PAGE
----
This year, education is changing in Johnson City and across the country. In short, TCAP testing is out and Common Core is in.
Common Core standards are a nationwide initiative, ensuring that students around the country are prepared for college and careers. Before Common Core, academic standards varied widely from one state to another and changed frequently.
Now, with 48 states voluntarily participating, most students will be taught the same basic material and skills. A student who moves from one state to another will be able to pick up where he left off rather than being ahead or behind standards in his new state. Of course, all students will not have the same educational experience, but it evens the playing field in terms of what skills kids should acquire.
Common Core standards focus on fewer topics than previous curricula — the point is to get more in-depth in fewer topics instead of brushing the surface of many, ideally giving students time to master skills before moving on to more complex subjects. Each year, skills will build on those learned the previous year. The focus is on quality of learning instead of quantity of topics.
Common Core is not a part of the much-criticized No Child Left Behind legislation. NCLB has spawned a highly test-centered atmosphere which, in most cases, has done precious little to actually improve learning.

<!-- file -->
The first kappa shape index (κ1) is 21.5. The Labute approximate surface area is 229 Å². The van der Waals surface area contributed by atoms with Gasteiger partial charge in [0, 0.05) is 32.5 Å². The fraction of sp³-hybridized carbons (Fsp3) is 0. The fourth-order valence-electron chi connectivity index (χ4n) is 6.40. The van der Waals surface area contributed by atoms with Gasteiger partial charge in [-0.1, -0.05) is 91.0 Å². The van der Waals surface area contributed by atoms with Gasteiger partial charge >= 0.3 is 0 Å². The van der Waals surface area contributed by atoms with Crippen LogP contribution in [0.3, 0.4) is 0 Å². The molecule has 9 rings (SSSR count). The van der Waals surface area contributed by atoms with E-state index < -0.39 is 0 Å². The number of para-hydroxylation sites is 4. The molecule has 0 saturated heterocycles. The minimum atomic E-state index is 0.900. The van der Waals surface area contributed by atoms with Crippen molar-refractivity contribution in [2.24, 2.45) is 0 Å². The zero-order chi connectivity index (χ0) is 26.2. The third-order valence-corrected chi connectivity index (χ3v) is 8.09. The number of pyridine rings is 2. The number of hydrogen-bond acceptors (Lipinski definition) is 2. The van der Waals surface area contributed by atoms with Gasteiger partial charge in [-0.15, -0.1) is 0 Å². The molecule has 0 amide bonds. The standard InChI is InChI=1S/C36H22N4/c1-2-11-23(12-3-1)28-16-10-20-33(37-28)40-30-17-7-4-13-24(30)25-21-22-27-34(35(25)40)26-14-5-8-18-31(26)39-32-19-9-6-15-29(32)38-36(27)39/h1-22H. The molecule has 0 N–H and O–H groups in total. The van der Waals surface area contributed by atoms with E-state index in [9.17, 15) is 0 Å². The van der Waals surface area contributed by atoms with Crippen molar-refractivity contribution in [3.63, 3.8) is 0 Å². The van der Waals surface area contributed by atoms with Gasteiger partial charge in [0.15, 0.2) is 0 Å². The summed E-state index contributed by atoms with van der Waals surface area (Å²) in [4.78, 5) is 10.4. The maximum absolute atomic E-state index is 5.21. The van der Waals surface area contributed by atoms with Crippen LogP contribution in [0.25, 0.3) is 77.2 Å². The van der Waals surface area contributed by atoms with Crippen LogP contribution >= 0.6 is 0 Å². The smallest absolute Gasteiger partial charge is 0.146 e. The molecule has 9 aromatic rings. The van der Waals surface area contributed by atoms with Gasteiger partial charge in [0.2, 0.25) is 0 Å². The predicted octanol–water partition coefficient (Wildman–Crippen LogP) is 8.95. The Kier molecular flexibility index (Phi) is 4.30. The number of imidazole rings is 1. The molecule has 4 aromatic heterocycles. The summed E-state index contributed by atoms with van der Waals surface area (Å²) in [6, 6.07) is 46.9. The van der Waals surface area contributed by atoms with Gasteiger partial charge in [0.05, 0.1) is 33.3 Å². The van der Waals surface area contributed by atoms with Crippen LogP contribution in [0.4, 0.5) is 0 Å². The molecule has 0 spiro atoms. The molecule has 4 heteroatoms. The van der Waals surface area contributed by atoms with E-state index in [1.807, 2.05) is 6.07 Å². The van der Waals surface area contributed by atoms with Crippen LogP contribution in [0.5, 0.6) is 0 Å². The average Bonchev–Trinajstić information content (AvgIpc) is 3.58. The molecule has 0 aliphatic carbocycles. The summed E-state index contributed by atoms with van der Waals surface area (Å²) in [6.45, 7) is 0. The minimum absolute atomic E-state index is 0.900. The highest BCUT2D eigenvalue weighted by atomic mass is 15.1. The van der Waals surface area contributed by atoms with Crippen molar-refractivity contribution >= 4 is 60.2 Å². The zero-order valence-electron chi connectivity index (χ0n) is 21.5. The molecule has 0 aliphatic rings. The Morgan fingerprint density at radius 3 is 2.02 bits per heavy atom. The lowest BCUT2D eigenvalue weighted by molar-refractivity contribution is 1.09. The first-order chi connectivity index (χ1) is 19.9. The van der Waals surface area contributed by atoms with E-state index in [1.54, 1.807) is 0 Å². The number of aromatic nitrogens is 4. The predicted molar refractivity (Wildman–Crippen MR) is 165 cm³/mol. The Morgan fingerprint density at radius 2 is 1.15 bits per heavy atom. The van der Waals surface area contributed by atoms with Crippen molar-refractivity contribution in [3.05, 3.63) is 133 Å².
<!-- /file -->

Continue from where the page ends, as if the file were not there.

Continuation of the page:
Johnson City Schools are among the highest performing systems in Tennessee, but our state ranks 41st in the nation in academic achievement. For example, only 26 percent of fourth grade students statewide are proficient in reading; that number rises to only 27 percent in eighth graders. Tennessee Department of Education Commissioner Kevin Huffman has said our goal is to be the fastest-improving state in the nation.
Experts stress that Common Core is not a curriculum, but a set of expectations and goals for what students need to learn. Local educational leaders are free to decide how to achieve those goals within their schools. Theoretically, Common Core will give teachers more flexibility and choices in how and what they teach. Changes also abound in how teachers’ job performance will be evaluated, with tougher assessments on the horizon.
Keywords frequently associated with Common Core are rigor and struggle — standards are more rigorous and will allow kids to struggle with tough concepts. Teachers will help students work through difficulties and are being encouraged to believe their students can meet the new benchmarks instead of anticipating failure.
Common Core assessments for students will require more reading and writing; they will have to explain some answers rather than just completing multiple choice questions.
I n math, elementary students will build strong skills in the basics and in middle and high school, they will learn to apply those concepts in practical, real-world ways. Students will be able to explain how to solve problems rather than just knowing formulas.
The English and language arts standards will include a greater focus on writing, such as reading new, progressively complex texts and then writing critically about them, improving the ability to apply critical thinking to real-life situations. Students will also read more non-fiction — only 25 percent of reading in high school will be fiction.